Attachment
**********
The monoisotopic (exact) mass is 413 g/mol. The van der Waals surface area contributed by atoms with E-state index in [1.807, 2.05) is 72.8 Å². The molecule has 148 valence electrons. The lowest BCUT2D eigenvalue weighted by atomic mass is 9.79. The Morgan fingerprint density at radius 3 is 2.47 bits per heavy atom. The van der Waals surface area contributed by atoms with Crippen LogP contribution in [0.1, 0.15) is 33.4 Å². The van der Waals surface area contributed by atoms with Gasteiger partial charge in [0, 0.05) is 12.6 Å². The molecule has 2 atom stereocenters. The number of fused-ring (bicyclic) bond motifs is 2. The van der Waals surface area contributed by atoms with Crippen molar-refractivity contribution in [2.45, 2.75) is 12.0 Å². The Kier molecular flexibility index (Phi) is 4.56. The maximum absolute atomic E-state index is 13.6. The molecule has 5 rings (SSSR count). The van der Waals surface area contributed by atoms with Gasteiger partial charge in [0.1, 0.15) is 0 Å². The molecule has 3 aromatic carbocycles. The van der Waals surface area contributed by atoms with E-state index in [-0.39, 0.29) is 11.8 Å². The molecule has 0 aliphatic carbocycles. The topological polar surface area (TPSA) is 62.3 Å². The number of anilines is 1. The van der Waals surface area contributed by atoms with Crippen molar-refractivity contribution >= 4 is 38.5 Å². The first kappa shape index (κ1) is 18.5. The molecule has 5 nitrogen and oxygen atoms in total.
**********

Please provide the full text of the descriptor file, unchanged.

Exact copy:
The monoisotopic (exact) mass is 413 g/mol. The van der Waals surface area contributed by atoms with E-state index in [1.807, 2.05) is 72.8 Å². The molecule has 148 valence electrons. The lowest BCUT2D eigenvalue weighted by atomic mass is 9.79. The Morgan fingerprint density at radius 3 is 2.47 bits per heavy atom. The van der Waals surface area contributed by atoms with Crippen LogP contribution in [0.1, 0.15) is 33.4 Å². The van der Waals surface area contributed by atoms with Gasteiger partial charge in [0, 0.05) is 12.6 Å². The molecule has 2 atom stereocenters. The number of fused-ring (bicyclic) bond motifs is 2. The van der Waals surface area contributed by atoms with Crippen molar-refractivity contribution in [2.45, 2.75) is 12.0 Å². The Kier molecular flexibility index (Phi) is 4.56. The maximum absolute atomic E-state index is 13.6. The molecule has 5 rings (SSSR count). The van der Waals surface area contributed by atoms with Gasteiger partial charge in [0.1, 0.15) is 0 Å². The molecule has 3 aromatic carbocycles. The van der Waals surface area contributed by atoms with E-state index in [-0.39, 0.29) is 11.8 Å². The molecule has 0 aliphatic carbocycles. The topological polar surface area (TPSA) is 62.3 Å². The number of anilines is 1. The van der Waals surface area contributed by atoms with Crippen molar-refractivity contribution >= 4 is 38.5 Å². The first kappa shape index (κ1) is 18.5. The molecule has 5 nitrogen and oxygen atoms in total.